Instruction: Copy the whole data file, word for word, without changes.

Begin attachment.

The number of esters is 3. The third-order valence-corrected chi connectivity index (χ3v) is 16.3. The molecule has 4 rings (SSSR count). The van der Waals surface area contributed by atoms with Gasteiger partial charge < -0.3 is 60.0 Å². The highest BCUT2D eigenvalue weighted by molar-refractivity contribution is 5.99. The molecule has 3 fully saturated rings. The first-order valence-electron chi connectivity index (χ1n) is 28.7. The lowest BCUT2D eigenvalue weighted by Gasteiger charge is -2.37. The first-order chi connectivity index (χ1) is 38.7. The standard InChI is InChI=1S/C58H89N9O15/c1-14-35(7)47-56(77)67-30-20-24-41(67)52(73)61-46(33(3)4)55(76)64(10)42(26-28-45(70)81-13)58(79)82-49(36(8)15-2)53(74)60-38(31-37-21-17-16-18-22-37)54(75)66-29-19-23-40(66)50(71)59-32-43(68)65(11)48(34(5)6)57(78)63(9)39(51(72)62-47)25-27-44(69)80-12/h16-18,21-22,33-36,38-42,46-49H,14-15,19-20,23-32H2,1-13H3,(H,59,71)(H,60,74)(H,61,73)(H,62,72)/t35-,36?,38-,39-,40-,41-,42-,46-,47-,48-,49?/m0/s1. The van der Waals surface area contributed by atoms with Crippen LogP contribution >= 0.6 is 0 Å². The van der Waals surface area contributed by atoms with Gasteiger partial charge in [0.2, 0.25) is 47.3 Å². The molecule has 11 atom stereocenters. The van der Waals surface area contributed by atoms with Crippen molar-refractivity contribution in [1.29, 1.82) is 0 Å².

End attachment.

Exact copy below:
The number of esters is 3. The third-order valence-corrected chi connectivity index (χ3v) is 16.3. The molecule has 4 rings (SSSR count). The van der Waals surface area contributed by atoms with Gasteiger partial charge < -0.3 is 60.0 Å². The highest BCUT2D eigenvalue weighted by molar-refractivity contribution is 5.99. The molecule has 3 fully saturated rings. The first-order valence-electron chi connectivity index (χ1n) is 28.7. The lowest BCUT2D eigenvalue weighted by Gasteiger charge is -2.37. The first-order chi connectivity index (χ1) is 38.7. The standard InChI is InChI=1S/C58H89N9O15/c1-14-35(7)47-56(77)67-30-20-24-41(67)52(73)61-46(33(3)4)55(76)64(10)42(26-28-45(70)81-13)58(79)82-49(36(8)15-2)53(74)60-38(31-37-21-17-16-18-22-37)54(75)66-29-19-23-40(66)50(71)59-32-43(68)65(11)48(34(5)6)57(78)63(9)39(51(72)62-47)25-27-44(69)80-12/h16-18,21-22,33-36,38-42,46-49H,14-15,19-20,23-32H2,1-13H3,(H,59,71)(H,60,74)(H,61,73)(H,62,72)/t35-,36?,38-,39-,40-,41-,42-,46-,47-,48-,49?/m0/s1. The van der Waals surface area contributed by atoms with Crippen LogP contribution >= 0.6 is 0 Å². The van der Waals surface area contributed by atoms with Gasteiger partial charge in [0.2, 0.25) is 47.3 Å². The molecule has 11 atom stereocenters. The van der Waals surface area contributed by atoms with Crippen molar-refractivity contribution in [1.29, 1.82) is 0 Å².